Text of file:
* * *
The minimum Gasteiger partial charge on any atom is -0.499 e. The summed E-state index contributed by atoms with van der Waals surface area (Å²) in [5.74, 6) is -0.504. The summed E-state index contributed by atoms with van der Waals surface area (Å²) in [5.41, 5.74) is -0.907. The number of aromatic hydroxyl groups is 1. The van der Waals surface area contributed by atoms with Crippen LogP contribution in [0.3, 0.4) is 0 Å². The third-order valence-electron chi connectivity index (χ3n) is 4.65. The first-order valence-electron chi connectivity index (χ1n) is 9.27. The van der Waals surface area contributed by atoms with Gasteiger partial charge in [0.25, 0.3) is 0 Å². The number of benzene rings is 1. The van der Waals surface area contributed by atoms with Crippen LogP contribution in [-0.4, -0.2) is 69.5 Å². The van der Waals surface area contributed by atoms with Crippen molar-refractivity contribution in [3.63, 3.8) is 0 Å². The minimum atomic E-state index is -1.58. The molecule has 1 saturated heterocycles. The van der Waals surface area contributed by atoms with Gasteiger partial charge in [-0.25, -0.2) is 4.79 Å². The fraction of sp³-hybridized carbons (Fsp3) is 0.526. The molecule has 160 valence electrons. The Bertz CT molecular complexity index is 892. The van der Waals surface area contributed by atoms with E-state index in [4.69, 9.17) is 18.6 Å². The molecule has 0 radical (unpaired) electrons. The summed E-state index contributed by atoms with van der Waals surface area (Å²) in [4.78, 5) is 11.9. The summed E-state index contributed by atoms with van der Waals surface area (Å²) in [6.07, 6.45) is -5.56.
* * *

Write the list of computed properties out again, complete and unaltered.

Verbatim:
The minimum Gasteiger partial charge on any atom is -0.499 e. The summed E-state index contributed by atoms with van der Waals surface area (Å²) in [5.74, 6) is -0.504. The summed E-state index contributed by atoms with van der Waals surface area (Å²) in [5.41, 5.74) is -0.907. The number of aromatic hydroxyl groups is 1. The van der Waals surface area contributed by atoms with Crippen LogP contribution in [0.3, 0.4) is 0 Å². The third-order valence-electron chi connectivity index (χ3n) is 4.65. The first-order valence-electron chi connectivity index (χ1n) is 9.27. The van der Waals surface area contributed by atoms with Gasteiger partial charge in [0.25, 0.3) is 0 Å². The number of benzene rings is 1. The van der Waals surface area contributed by atoms with Crippen LogP contribution in [-0.4, -0.2) is 69.5 Å². The van der Waals surface area contributed by atoms with Crippen molar-refractivity contribution in [3.63, 3.8) is 0 Å². The minimum atomic E-state index is -1.58. The molecule has 1 saturated heterocycles. The van der Waals surface area contributed by atoms with Gasteiger partial charge in [-0.25, -0.2) is 4.79 Å². The fraction of sp³-hybridized carbons (Fsp3) is 0.526. The molecule has 160 valence electrons. The Bertz CT molecular complexity index is 892. The van der Waals surface area contributed by atoms with E-state index in [4.69, 9.17) is 18.6 Å². The molecule has 0 radical (unpaired) electrons. The summed E-state index contributed by atoms with van der Waals surface area (Å²) in [4.78, 5) is 11.9. The summed E-state index contributed by atoms with van der Waals surface area (Å²) in [6.07, 6.45) is -5.56.